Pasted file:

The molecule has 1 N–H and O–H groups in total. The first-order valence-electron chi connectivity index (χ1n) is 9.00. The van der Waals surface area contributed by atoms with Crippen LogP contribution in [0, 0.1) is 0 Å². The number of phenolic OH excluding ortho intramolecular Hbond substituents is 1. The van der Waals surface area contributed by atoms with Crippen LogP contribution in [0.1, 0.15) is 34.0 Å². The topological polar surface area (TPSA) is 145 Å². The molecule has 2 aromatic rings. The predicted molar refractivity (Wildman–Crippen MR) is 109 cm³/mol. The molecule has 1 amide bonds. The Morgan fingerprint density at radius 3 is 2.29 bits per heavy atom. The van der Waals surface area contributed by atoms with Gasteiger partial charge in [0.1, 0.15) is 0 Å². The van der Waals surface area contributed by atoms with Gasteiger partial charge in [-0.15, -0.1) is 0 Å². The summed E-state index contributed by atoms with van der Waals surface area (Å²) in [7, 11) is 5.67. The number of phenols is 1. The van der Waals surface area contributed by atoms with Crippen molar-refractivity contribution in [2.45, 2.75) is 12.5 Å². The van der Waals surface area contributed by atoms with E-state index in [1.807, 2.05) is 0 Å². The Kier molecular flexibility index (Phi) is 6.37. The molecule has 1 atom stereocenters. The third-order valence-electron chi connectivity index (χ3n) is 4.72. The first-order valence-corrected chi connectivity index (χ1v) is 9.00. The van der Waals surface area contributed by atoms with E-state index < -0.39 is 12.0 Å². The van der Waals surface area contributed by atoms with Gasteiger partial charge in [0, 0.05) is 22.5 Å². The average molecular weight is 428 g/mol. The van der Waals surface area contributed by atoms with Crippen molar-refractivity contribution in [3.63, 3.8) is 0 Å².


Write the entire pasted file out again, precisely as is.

The molecule has 1 N–H and O–H groups in total. The first-order valence-electron chi connectivity index (χ1n) is 9.00. The van der Waals surface area contributed by atoms with Crippen LogP contribution in [0, 0.1) is 0 Å². The number of phenolic OH excluding ortho intramolecular Hbond substituents is 1. The van der Waals surface area contributed by atoms with Crippen LogP contribution in [0.1, 0.15) is 34.0 Å². The topological polar surface area (TPSA) is 145 Å². The molecule has 2 aromatic rings. The predicted molar refractivity (Wildman–Crippen MR) is 109 cm³/mol. The molecule has 1 amide bonds. The Morgan fingerprint density at radius 3 is 2.29 bits per heavy atom. The van der Waals surface area contributed by atoms with Gasteiger partial charge in [0.1, 0.15) is 0 Å². The van der Waals surface area contributed by atoms with Gasteiger partial charge in [-0.15, -0.1) is 0 Å². The summed E-state index contributed by atoms with van der Waals surface area (Å²) in [7, 11) is 5.67. The number of phenols is 1. The van der Waals surface area contributed by atoms with Crippen molar-refractivity contribution in [2.45, 2.75) is 12.5 Å². The van der Waals surface area contributed by atoms with E-state index in [1.807, 2.05) is 0 Å². The Kier molecular flexibility index (Phi) is 6.37. The molecule has 1 atom stereocenters. The third-order valence-electron chi connectivity index (χ3n) is 4.72. The first-order valence-corrected chi connectivity index (χ1v) is 9.00. The van der Waals surface area contributed by atoms with E-state index < -0.39 is 12.0 Å². The van der Waals surface area contributed by atoms with Gasteiger partial charge in [0, 0.05) is 22.5 Å². The average molecular weight is 428 g/mol. The van der Waals surface area contributed by atoms with Crippen molar-refractivity contribution in [3.63, 3.8) is 0 Å².